‘March of Life’ participants to stand with Israel, against anti-Semitism

March of the Nations banner

The March of Life – an initiative founded by descendants of the Nazi Wehrmacht (German Defense Force), SS and German police force to remember the Holocaust – will mark Israel’s 70th Independence Day with people marching in support of Israel and against anti-Semitism in 35 cities worldwide.

The marches will culminate with the March of the Nations in Jerusalem on May 15, some 70 years to the day after the end of British rule in Palestine and the establishment of the modern nation of Israel. For Israelis wishing to join, the march starts at 4 p.m. on the north part of Gan Sacher (Sacher Park) next to Yitzhak Rabin St.

Some 6,000 participants from around the world are expected to visit Jerusalem to attend the march. The march itself is the culmination of a conference taking place May 13 to 15 featuring international speakers, special guests from Israel and performing artists from the United States, Germany, Poland and Israel’s Joshua Aaron and Miqedem.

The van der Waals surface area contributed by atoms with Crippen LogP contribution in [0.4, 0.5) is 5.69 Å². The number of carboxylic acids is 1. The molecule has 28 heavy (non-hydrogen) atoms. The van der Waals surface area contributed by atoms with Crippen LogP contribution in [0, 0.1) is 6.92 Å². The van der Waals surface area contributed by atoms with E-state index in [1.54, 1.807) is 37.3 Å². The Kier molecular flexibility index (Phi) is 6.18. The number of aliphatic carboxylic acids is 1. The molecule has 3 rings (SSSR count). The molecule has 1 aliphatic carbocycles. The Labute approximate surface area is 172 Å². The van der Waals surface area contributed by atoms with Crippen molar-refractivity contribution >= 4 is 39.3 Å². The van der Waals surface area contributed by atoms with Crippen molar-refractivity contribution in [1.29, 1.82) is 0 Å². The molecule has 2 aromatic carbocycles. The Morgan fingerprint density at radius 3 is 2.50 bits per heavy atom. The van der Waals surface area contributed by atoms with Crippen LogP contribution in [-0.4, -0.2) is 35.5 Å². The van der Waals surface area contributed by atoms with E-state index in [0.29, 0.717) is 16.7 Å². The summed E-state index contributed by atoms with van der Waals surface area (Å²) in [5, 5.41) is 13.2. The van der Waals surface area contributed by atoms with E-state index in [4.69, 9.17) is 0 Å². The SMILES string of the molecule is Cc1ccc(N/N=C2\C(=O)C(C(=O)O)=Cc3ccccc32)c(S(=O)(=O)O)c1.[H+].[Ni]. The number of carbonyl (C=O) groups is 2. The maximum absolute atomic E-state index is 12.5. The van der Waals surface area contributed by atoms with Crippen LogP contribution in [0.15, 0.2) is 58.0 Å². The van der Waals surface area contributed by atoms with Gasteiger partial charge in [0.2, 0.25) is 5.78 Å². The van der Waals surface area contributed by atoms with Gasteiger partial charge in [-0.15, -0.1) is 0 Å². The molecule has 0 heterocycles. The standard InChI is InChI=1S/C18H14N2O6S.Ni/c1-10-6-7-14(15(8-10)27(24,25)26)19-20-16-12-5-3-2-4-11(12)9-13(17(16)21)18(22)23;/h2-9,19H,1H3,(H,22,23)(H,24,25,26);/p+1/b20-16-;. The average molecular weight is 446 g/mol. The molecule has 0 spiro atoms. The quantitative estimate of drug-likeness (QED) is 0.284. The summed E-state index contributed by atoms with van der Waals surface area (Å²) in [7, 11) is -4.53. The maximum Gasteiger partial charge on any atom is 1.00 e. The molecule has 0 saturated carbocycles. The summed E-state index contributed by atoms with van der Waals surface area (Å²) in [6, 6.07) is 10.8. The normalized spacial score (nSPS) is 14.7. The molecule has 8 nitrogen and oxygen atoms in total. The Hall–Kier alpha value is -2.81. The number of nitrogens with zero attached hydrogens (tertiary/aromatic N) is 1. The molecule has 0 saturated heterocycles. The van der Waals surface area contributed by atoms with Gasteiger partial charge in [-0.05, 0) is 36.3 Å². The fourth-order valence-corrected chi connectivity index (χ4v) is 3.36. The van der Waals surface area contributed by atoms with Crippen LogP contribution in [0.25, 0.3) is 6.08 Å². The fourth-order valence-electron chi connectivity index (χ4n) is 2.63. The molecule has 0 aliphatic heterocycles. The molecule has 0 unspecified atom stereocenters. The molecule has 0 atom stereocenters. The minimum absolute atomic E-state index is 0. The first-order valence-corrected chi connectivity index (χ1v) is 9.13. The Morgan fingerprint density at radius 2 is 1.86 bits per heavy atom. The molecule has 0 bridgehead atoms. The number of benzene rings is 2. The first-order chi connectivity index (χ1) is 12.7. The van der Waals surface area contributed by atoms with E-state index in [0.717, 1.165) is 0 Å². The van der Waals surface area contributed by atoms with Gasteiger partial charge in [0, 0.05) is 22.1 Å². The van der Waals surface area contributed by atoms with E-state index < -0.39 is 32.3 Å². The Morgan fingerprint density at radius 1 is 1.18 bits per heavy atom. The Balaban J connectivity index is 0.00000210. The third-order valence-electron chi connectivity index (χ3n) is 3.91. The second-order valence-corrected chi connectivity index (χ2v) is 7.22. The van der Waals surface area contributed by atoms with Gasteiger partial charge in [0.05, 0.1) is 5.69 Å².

On Tuesday, conference attendees will march alongside Israelis from the Knesset to Mount Zion where they will honor Holocaust survivors and stand with the nation in opposing anti-Semitism. Israelis are invited to join the march beginning at Sacher Park and ending with a closing gala at Sultan’s Pool at the base of Mount Zion. The event will be broadcast live  to millions of viewers worldwide.

MOL was founded by Jobst and Charlotte Bittner and TOS Ministries, an independent, evangelical, charismatic church and charity from Tübingen, Germany. Since its inception in 2007, MOL has marched in 20 nations and more than 350 cities in cooperation with Christians and Jewish communities.

March of Life in Berlin, 2015 (Photo courtesy March of Life)
March of Life in Berlin, 2015 (Photo courtesy March of Life)

In 2011 and 2015, MOL was honored by the Israeli Knesset for its efforts on behalf of Holocaust survivors. In 2017, the Jewish Community of Halle in Germany awarded the MOL movement with the Emil L. Fackenheim Prize for Tolerance and Understanding.

The organization’s three goals include — Remembering: working through the past and giving Holocaust survivors a voice; Reconciliation: healing and restoration between descendants of the victims and perpetrators; and Taking a Stand for Israel against modern anti-Semitism.

Accordingly, German, Israeli and Polish teens will visit the Yad Vashem Holocaust Memorial together and Holocaust survivors will meet descendants of Nazis.